Speaking English as a Second Language

Most of my students studied English from textbooks in their native country. Some can read and write basic English well but few have practiced pronunciation or conversation. Fluent spoken English takes a lot of practice. In the past, audiotapes provided a model of learners. Later, VHS videotape language instruction we introduced. Today, learners can buy instructional DVDs, watch YouTube, or use numerous websites to develop their speaking skills.

Watching TV or cinema does not improve English fluency at all in my opinion. After all, this dialogue is all scripted and rehearsed in all dramas. Characters in drama sometimes speak in eccentric ways. Vocabulary in drama tends to be most basic, so even less educated people can enjoy it. When you keep in mind that literacy in the US has declined, you can be sure that less common words are not used in popular media. Finally, do you want to speak like yourself or like some actor in a drama?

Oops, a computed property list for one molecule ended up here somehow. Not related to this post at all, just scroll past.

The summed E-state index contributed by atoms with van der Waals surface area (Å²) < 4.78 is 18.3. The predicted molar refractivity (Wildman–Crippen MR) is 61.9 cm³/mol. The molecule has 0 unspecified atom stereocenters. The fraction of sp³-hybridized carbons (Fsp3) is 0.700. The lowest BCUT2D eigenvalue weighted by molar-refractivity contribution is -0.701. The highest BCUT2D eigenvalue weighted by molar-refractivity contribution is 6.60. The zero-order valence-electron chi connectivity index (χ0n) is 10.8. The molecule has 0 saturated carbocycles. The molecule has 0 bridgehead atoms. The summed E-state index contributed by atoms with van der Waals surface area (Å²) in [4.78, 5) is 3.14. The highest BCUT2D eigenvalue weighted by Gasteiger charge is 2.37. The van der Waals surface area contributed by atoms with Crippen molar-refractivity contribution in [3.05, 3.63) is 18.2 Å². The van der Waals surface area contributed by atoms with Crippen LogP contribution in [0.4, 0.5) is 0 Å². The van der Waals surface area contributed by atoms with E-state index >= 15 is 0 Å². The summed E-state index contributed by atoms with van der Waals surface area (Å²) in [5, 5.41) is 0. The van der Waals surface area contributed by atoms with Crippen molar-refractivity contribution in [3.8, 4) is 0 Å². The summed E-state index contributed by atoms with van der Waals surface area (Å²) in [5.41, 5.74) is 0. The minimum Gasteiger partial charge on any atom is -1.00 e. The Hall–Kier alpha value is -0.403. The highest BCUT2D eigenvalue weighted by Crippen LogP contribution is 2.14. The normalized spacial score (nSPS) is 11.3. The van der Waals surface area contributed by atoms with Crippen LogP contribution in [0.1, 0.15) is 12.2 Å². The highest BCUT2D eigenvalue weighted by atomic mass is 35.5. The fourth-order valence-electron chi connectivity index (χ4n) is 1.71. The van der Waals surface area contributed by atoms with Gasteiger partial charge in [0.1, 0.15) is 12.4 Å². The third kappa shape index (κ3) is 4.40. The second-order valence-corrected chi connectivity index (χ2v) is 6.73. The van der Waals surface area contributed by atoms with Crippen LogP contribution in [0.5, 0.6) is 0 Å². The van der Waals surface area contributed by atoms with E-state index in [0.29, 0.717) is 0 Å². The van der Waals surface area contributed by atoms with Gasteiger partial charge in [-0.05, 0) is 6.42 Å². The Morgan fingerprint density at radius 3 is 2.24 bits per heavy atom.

A better idea is to use a webcam to video yourself speaking, then play it back. This way you can make sure you are shaping your mouth correctly. Simply read from a book or magazine while looking at the camera. Many laptop computers have build in cameras. Smartphones all have at least one camera, and newer phones have front facing cameras as well as the original lens on the back. I have an inexpensive Logitech webcam attached to my desktop computer at home. You can spend as little or as much as you want on a webcam, or simply load video files from your phone or digital camera.

The best way to improve your English speaking skills is the oldest, traditional method: conversation with a native-speaker who can correct even minute problems. Lately I am working with students one on one, so I can provide individual attention.



Paul C.

Business, academic, and casual English for adults from a native

600+ hours
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